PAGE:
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In the acquisition of all knowledge, man should order all its different branches to one grand scope: namely, to develop the powers of the soul, and make the being of man God-like. Now in that cultivation of the soul, the science of Holy Scripture is most immediate to the end of all study. The other departments of human knowledge contain but the faint and broken accents of human reason; the Holy Scriptures contain the clear voice of God from Heaven. Hence there should also be this order in the human knowable, that all the sciences should be subservient to the study of God in the Holy Scriptures.

Man should study the different sciences with the view of coming closer to the Creator through the consideration of his works. The man, then, who essays to interpret the word of God, should bring to his task the possession of vast and varied knowledge, that truth may beget truth, and the message of the Creator may be received in its fulness, in the mind made receptive by careful preparation. The student of Scripture takes up the grandest and sublimest system of philosophy, the truest and best system of ethics, and the grand basis of dogmatic truth. The human mind is limited, the compass of its cognitions is never vast, and it would be presumption in it to undertake to find the sense of the Holy Code without much laborious preparation. A man with some happy faculty of expression may treat of many themes of human knowledge without great mental application. But if a man would draw anything more than pious generalities out of the Scriptures, he must study.

In the words of Jerome: Agricolæ, cæmentarii, fabri, metallorum lignorumve cæsores, lanarii quoque et fullones, et ceteri, qui variam supellectilem et vilia opuscula fabricantur, absque doctore, esse non possunt quod cupiunt. Quod medicorum est,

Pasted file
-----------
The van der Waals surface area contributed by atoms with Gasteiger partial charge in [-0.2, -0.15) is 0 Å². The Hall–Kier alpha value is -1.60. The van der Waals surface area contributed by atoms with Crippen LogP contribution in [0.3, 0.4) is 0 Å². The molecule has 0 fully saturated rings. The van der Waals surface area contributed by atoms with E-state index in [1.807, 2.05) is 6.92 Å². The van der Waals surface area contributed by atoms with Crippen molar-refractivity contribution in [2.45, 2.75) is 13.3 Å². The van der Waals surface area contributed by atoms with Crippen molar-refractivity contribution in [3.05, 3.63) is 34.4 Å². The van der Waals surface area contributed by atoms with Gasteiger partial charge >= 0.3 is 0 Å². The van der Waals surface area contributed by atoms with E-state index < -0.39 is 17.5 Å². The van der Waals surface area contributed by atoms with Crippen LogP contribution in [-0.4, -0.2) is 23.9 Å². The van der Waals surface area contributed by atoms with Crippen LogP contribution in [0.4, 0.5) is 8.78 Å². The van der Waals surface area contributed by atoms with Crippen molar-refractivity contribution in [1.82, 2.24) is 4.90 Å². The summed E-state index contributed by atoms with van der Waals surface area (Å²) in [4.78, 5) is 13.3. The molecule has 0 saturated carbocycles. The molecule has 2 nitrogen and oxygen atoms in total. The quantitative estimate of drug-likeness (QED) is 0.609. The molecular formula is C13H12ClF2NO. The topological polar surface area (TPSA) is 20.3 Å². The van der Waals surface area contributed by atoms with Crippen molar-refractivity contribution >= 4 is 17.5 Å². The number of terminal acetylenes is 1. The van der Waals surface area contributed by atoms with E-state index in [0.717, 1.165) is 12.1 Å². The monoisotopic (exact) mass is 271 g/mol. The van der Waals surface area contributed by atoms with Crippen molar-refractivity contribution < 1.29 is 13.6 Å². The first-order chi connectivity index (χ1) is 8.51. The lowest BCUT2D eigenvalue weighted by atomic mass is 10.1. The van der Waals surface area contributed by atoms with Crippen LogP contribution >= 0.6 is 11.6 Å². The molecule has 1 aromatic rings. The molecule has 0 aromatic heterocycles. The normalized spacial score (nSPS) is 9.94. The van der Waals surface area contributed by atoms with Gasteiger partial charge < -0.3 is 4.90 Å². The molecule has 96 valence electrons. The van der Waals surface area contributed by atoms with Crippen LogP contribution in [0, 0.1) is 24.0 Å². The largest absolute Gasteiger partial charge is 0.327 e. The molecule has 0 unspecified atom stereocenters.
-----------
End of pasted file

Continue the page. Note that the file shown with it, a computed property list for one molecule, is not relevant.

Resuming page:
Promittunt medici; tractant fabrilia fabri.

Sola Scripturarum ars, quam sibi omnes passim vindicant:

Scribimus indocti doctique poemata passim.

Hanc garrula anus, hanc delirus senex, hanc sophista verbosus, hanc universi præsumunt, lacerant, docent, antequam discant. Alii adducto supercilio grandia verba trutinantes inter mulierculas de sacris literis philosophantur. Alii discunt, proh dolor! a feminis, quod viros doceant: et ne parum hoc sit, quadam facilitate verborum, imo audacia edisserunt aliis, quod ipsi non intelligunt.… Puerilia sunt hæc et circulatorum ludo similia, docere quod ignores, imo, ut cum stomacho loquar, ne hoc quidem scire, quod nescias. (St. Hier. ad Paulin. Ep. 53, 6, 7, Migne, P. L. 22, 544.)

The student of Scripture should study natural science to see the design of the Creator in his works, and the evidence of his wisdom in Natures laws; and also to defend the truths of God against the inflated sophists, who speak in the name of science. He should study philosophy that by the possession of the truths of one order, the mind may expand and rise by the right laws from one order of truth to another, in its upward course towards the Infinite Truth.

He should study the languages, for the resources of human thought are expressed in the different languages of the races of man. No man can well come at the thought of the world through the knowledge of any one tongue.

He should study the tongues in which the holy men of God spoke, for the fulness and the clearness of the thought remains in the original tongue in which it was first delivered. It will not suffice to say: Jerome translated the Hebrew for me, and as I can not equal Jeromes knowledge of Scripture, I shall desist from fruitless toil. Neither Jerome nor any other man, put into the translation the fulness and the clearness of the original.